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Adult children reflect on lessons learned from dads

Adult children reflect on lessons learned from dads

June 12th, 2019 by Danisha Hogue in Local News

While acknowledging Father's Day, adults reflect on the lessons they've learned from their male parent growing up.

Family values

On a farm originally owned by Theoedore and Lydia Albertson in 1893, Elwood Cook raised two generations on family values. When Cook died, Gene and David kept the farms located on opposite sides of Lookout Trail in the family.

Pat Nichols remembers growing up on that farm with her four siblings, often surrounded by relatives. Their father taught them the importance of family, which is why they remain close today.

"It was just so amazing to grow up in a family where we had a lot of contact with our uncles and aunts," Nichols said. "They were very much a part of our lives. Dad taught us that family is important."

Cook believed in perserverance and doing things well.

"My dad said if you don't go through a little trouble, you haven't done anything," Nichols said.

"Doing things for people, even if it does put you out a little bit, is so worth it. It just makes you happy to see other people enjoying and getting something from a talent that God's given you."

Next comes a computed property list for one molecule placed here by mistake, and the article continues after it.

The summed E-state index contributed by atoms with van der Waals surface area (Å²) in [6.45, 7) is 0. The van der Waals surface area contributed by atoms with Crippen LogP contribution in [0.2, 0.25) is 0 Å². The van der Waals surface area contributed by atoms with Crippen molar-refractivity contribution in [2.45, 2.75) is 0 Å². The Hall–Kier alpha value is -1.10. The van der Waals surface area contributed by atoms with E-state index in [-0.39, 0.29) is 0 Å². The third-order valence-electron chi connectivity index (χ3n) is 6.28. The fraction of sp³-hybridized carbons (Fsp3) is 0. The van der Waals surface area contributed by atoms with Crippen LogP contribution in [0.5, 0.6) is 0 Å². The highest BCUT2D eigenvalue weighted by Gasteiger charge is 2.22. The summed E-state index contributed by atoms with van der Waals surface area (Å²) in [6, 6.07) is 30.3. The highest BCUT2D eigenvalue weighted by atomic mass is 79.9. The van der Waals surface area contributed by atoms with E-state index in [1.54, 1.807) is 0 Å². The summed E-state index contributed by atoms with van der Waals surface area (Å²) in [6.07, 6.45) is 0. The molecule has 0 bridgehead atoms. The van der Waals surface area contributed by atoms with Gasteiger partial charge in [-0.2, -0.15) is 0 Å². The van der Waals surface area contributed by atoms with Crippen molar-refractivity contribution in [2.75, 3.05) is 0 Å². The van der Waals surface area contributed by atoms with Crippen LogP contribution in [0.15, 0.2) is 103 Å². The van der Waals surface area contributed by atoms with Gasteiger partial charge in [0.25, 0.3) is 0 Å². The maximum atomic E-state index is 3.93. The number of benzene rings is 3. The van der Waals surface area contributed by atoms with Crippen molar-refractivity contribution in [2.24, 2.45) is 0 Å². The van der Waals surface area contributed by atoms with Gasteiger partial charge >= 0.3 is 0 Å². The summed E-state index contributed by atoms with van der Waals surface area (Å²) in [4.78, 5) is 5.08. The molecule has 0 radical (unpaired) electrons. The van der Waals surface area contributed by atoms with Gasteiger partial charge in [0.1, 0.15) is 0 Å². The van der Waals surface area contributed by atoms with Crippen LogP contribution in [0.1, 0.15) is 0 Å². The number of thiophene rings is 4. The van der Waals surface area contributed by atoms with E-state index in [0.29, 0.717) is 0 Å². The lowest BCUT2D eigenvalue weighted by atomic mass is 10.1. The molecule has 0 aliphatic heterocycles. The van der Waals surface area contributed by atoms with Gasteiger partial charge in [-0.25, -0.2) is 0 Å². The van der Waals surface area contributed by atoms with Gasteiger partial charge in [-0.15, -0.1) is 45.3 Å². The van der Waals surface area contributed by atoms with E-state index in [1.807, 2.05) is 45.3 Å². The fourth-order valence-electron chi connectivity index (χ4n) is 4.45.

Hard work

Gary Davis has watched his dad, Bill, work hard his whole life.

"He's just a work horse," said Davis. "I don't think he ever really takes sick days. He gets up at 4 o'clock in the morning and goes to work every day."

It established a work ethic in Gary, he said. The Bartlett & West project engineer works in Jefferson City. When they aren't working, they hit the road together, hunting in Missouri and Mississippi.

"My dad's favorite thing to do is rabbit hunt," Gary said.

As a father of two, Gary said he was taught how important it is to come home to family.

Business management

Cal's Thriftway is owned by Calvin Gerlach, who purchased the grocery store in 1972.

In his teenage years, Troy Schmidt remembers grinding meat and bagging chickens. Now the manager, he said he learned everything about running the business from stepfather Gerlach.

Although the day-to-day work is up to Schmidt, he said Gerlach is easy to work with and talk to about changes or issues with the business.

"A lot of times that's not the case, but in our case, he always was very open to any suggestions and ideas I came up with," Schmidt said. "We really got along really well."

The importance of supporting local businesses and community is one of many lessons he learned from Gerlach.

"If you don't support them, eventually you're not going to have them especially in a small town like this," Schmidt said.